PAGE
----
Wednesday, February 18, 2009

OOB's seat at the table

(ed. note: On Tuesday, Feb. 17, a large and impressive theatre community contingent attended the “Community Board Congress on the State of Small to Mid-Sized Theaters – Developing Strategies in this time of Crisis and Opportunity” hosted by NYC Community Boards 1, 2, 3, 4, and 5. We’ll have more coverage of this coming soon. )

At the Public Forum last night,
while some said there weren’t that many new ideas, I heard something new, very loud and clear:
Our local government is asking for us to help shape the very policy that affects us.
Here are some quotes by various speakers last night:
“Prepare a platform for us”
“Give us the roadmap"
“create a document” [that local government can view as a roadmap and be held accountable to]
“hold us to a higher standard”
and, again,
“give us a roadmap to the product you [expect from government]”

and, perhaps most importantly:
“it’s unbelievable how few people it takes on message to [move] a politician”

What is required to make this happen?

We must be active out in our community government, not just inside our theatres. We are citizens, with the right to representation. But that representation is not going to just happen to us. We have to give local government what they’re asking from us: Our input, our involvement, and our committed effort:

Things to do now:
  • Find your local community board. go to the meetings. get to know your board. let them know your needs.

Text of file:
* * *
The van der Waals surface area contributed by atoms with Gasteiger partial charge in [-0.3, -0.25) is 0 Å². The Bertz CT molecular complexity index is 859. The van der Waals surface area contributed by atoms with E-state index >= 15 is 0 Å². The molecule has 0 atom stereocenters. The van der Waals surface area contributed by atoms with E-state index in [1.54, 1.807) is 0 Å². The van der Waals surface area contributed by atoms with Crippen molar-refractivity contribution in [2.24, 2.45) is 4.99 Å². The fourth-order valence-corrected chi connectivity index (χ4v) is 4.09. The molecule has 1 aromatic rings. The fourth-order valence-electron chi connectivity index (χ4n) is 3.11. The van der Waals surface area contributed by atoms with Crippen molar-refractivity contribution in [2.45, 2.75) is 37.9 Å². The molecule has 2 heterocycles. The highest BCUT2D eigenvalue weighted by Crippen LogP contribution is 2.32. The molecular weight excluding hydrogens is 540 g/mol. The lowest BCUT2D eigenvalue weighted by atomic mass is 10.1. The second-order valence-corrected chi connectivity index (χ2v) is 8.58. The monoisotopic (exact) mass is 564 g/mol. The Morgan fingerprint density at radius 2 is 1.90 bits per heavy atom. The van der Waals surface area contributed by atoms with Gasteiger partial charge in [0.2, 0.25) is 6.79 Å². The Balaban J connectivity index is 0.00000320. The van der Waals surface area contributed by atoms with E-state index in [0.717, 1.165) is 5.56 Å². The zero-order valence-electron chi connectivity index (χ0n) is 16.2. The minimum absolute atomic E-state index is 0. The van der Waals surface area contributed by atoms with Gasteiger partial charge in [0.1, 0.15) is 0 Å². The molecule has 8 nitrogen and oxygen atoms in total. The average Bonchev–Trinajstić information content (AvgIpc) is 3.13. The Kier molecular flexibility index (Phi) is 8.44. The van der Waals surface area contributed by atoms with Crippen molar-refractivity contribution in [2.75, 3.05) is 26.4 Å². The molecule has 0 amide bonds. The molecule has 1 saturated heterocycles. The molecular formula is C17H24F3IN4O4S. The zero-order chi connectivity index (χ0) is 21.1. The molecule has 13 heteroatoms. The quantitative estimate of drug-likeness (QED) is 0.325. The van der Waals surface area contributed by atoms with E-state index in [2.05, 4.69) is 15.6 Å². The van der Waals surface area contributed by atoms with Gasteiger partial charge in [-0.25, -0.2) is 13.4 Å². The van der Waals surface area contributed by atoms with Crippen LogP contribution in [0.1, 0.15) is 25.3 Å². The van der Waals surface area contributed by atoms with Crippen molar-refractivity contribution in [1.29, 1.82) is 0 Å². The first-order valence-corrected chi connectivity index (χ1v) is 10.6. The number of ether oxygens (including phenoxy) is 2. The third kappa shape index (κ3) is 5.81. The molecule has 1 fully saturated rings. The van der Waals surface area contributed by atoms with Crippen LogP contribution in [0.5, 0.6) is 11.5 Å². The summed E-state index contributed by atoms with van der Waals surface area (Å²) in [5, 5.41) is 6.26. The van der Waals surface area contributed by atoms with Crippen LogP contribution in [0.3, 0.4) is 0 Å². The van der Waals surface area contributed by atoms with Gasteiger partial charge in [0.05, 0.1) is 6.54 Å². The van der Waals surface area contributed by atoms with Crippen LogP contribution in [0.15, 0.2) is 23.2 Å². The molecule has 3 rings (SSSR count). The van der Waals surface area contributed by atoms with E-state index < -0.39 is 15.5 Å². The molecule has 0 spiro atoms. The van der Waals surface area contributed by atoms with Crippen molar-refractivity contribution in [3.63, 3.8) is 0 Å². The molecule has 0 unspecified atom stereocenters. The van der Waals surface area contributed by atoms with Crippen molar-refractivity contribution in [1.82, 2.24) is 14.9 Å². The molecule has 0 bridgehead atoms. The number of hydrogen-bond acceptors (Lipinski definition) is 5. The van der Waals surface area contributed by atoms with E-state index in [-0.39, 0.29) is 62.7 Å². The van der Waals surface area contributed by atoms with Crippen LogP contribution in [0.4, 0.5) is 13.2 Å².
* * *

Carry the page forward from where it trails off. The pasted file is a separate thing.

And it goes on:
• Find other companies with similar vested interest and band together to lobby local government and support institutions.
  • Create documentation and champion it with local government. Make it good, and push, push, push. Then listen, listen, listen. Then respond.
  • Actively network with other institutions and support organizations. Let them know what you’re doing. A bunch of good ones were in the room last night, and they can help you connect with more. Communicate.
We have been invited to take a seat at the table. We must fill it with authority, intelligence, cooperation, and responsibility.

Nick Micozzi
Executive Director
New York Innovative Theatre Awards

PUBLIC FORUM UPDATES: what'd we miss?

I am thrilled to hear about the number of people that showed last night, and those of us that ran from set to rehearsal, or waited tables, or typed up meeting notes for our bosses or were stuck in tech owe you a huge thanks for representing the community.

Thank you.

So now, I'd like to call on the community to report back. Let us know your thoughts, questions, concerns: How was it? Do you feel as if anything happened? Did the number of attendees affect anything? Who spoke? How many people were there? It's up to us to keep the momentum going.

I dare you to report first. :)